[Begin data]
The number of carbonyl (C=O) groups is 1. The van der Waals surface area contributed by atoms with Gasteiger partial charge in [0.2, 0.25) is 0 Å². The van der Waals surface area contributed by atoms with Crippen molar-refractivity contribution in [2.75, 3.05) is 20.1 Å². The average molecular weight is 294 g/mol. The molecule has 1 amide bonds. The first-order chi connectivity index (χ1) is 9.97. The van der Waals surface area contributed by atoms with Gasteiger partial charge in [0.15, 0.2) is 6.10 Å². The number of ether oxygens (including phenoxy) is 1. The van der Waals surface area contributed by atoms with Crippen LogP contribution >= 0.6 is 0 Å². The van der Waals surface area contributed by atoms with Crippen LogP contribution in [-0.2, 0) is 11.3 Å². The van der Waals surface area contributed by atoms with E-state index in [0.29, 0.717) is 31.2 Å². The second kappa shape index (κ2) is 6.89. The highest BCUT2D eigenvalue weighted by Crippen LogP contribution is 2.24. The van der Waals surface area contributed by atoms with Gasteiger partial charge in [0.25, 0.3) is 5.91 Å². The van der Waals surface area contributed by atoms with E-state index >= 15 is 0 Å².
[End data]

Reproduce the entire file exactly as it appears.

The number of carbonyl (C=O) groups is 1. The van der Waals surface area contributed by atoms with Gasteiger partial charge in [0.2, 0.25) is 0 Å². The van der Waals surface area contributed by atoms with Crippen molar-refractivity contribution in [2.75, 3.05) is 20.1 Å². The average molecular weight is 294 g/mol. The molecule has 1 amide bonds. The first-order chi connectivity index (χ1) is 9.97. The van der Waals surface area contributed by atoms with Gasteiger partial charge in [0.15, 0.2) is 6.10 Å². The number of ether oxygens (including phenoxy) is 1. The van der Waals surface area contributed by atoms with Crippen LogP contribution >= 0.6 is 0 Å². The van der Waals surface area contributed by atoms with Crippen LogP contribution in [-0.2, 0) is 11.3 Å². The van der Waals surface area contributed by atoms with E-state index in [0.29, 0.717) is 31.2 Å². The second kappa shape index (κ2) is 6.89. The highest BCUT2D eigenvalue weighted by Crippen LogP contribution is 2.24. The van der Waals surface area contributed by atoms with Gasteiger partial charge in [0.25, 0.3) is 5.91 Å². The van der Waals surface area contributed by atoms with E-state index >= 15 is 0 Å².